Sing it sister!! And here's my beef (since I don't have a blog)...I'm a high school Fashion Studies teacher and have been sewing for 20 years and teaching sewing to teenagers for 12. The instructions are TERRIBLE! My students (beginners but NOT idiots) "graduate" to choosing their own patterns. They often invest their own money into pattern, fabric, notions as well as time and often someone else's time to drive them someplace. They WANT the garment to work. But the directions often don't make sense, generally include facings, but no instructions about finishing anything or understitching. So I often take over and just give verbal instructions - but then I wonder how my students will do if they ever want to sew on their own?

SIGH...I hope someone answers. I'm happy to be part of a focus group or test directions in order to help improve things.

gwensews said...


Julie Culshaw said...

I too never saw a 25" waist in my years of dressmaking and teaching sewing. Actually the smallest waist I ever measured was 28" and this was on a woman who was anorexic and I spent my time with her worrying about her health. Her bust measured 32", a doctor friend told me that her chest alone would measure that.
At least the Sandra Betzina line of Vogue patterns have realistic measurements, for a real woman. Sandra herself advises against buying the regular patterns because they simply won't fit.

Anonymous said...

Hear, Hear!
( I really wish they would 'hear' )
Thank you for putting it so succinctly, Babs.

Kim said...

I had a 25 inch waist...35 years ago, but even then I didn't fit a size 10. I have 40 years of sewing experience, have a degree in fashion design and I still have trouble with some patterns so I applaud your efforts. Next off is a letter to JoAnn Fabric store asking why they offer such horrendous fashion fabrics. Who is the buyer for that store, a 90 year old color blind person?

Patrice said...

Ooohhhh yes!

Karen in VA said...

Love your letter!!!! So true....

a little sewing said...

Barbara, you are hilarious!

People are built, and certainly the ones that sew are, with middles large enough to contain stuff like vital organs and lunch.

I love your writing and how you brought this issue alive with your vivid examples!

Claire S. said...

We can hope they're reading but I wouldn't bet the farm on it LOL

I agree they probably won't do anything til they feel it in the pocketbook but with so many indy options coming available that may actually happen.

Anonymous said...

I look at the sizing charts of the big 4 I. some disbelief as the first 5 seem to be for people who hardly exist except in the books of model agencies and are aged 16.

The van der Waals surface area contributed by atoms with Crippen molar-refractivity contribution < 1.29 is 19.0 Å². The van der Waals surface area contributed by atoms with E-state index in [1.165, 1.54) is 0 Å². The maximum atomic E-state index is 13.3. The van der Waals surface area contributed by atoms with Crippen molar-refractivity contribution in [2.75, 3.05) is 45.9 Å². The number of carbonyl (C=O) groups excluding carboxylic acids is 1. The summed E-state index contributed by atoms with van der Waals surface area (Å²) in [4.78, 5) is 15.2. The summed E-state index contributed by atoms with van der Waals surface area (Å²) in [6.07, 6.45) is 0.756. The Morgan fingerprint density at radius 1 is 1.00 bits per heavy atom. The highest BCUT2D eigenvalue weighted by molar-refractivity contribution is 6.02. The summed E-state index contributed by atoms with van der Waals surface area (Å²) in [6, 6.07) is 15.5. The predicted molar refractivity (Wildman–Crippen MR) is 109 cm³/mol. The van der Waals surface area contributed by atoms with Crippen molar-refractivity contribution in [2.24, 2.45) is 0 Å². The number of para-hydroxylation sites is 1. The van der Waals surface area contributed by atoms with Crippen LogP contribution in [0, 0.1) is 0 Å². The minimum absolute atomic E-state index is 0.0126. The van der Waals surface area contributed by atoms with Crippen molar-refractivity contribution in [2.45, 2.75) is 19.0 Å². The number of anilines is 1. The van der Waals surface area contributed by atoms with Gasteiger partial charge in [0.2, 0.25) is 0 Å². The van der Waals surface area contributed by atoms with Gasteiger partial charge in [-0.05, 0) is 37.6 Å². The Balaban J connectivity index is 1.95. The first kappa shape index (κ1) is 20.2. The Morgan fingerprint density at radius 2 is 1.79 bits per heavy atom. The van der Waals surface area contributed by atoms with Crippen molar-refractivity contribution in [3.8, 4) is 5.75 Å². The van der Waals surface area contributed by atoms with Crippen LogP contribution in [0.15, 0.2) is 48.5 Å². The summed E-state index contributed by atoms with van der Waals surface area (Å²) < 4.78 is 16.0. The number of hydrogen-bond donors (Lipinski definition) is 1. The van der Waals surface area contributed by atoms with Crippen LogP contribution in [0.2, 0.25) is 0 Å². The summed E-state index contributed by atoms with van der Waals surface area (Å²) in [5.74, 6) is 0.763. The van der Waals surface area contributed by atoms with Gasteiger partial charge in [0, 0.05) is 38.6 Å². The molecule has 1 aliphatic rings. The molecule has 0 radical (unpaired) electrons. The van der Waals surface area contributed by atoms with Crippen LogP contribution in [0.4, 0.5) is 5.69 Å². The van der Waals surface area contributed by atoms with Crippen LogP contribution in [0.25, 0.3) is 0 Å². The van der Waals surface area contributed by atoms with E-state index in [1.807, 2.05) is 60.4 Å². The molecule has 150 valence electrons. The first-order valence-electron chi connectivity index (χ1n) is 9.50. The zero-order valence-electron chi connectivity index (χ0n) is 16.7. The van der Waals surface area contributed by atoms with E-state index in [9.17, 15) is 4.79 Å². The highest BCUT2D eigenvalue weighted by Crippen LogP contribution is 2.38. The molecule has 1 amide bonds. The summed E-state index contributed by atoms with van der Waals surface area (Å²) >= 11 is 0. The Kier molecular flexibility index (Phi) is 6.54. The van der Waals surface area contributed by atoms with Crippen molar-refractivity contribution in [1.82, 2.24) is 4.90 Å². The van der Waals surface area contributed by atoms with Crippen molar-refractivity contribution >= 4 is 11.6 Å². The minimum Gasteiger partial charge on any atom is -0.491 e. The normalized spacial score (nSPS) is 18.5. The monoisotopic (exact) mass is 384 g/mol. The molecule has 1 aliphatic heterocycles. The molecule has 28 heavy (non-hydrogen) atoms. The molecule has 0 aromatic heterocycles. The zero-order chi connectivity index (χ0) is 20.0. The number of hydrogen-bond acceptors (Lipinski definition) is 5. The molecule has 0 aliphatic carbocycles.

I hope there is some response to your letter but my guess is that this will take so e time if there are to be any changes.

Nancy K said...

I've read and commented 4 on both Shams and Robins excellent letters to the Big 4 and yes if only they read and listen.
Yours in particular really hit a nerve. I sometimes sew for my 27 year old dd. She wears a size xs or a 2 to 4 in rtw. She has a curvy, muscular body without an once of fat and her waist measures 26 1/2" She has an hour glass figure and even she, with her six pack abs doesn't measure 25" at the waist! Then she flares out to 37" at the lower hip. Really, change those measurements! Thanks for writing a great letter.

Jillybejoyful said...

Another pertinent and very well written letter, thank you!

velosews said...

I've accepted that while I am built the way I am, I will always need to adjust patterns to fit me. And as I age, I'll continue to change my patterns to fit.
However, you are right regarding the lack of styling. So I've been delving into independent pattern companies and I love their perspectives and how responsive each company has been to 'little old me'. Cheers Barb.

Anonymous said...

Wonderful post, as was Sham's and Robin's.

You know, really, what I appreciate the very most - whether Vogue and the others ever listen/change or not - is that I finally realized how much I have beaten myself up over the years because I have never fit into those size categories and therefore believed the fault was mine. All that body angst came from those pattern size numbers not the number on the scale. I have gone far enough down the road of life now to learn to like myself the way I am and just learn the alterations in "Fit For Real People". But it really does my heart good to read all these wonderful responses and understand that I am not the only one. . .

Anne said...

During her teens and early to mid 20's my 5'9" mother had a 24" waist and 38" hips. At the same age (and height) I had a 25" waist and 38" hips. So people with that waist measurement do exist, and we weren't wearing girdles either! The rectangle figure is becoming more and more common though so I can see why people want the size charts updated. I don't care about the size chart but the fit and ease should be consistent, so that once you figure out your fitting adjustments for that pattern line you can make the same ones all the time and get the same results.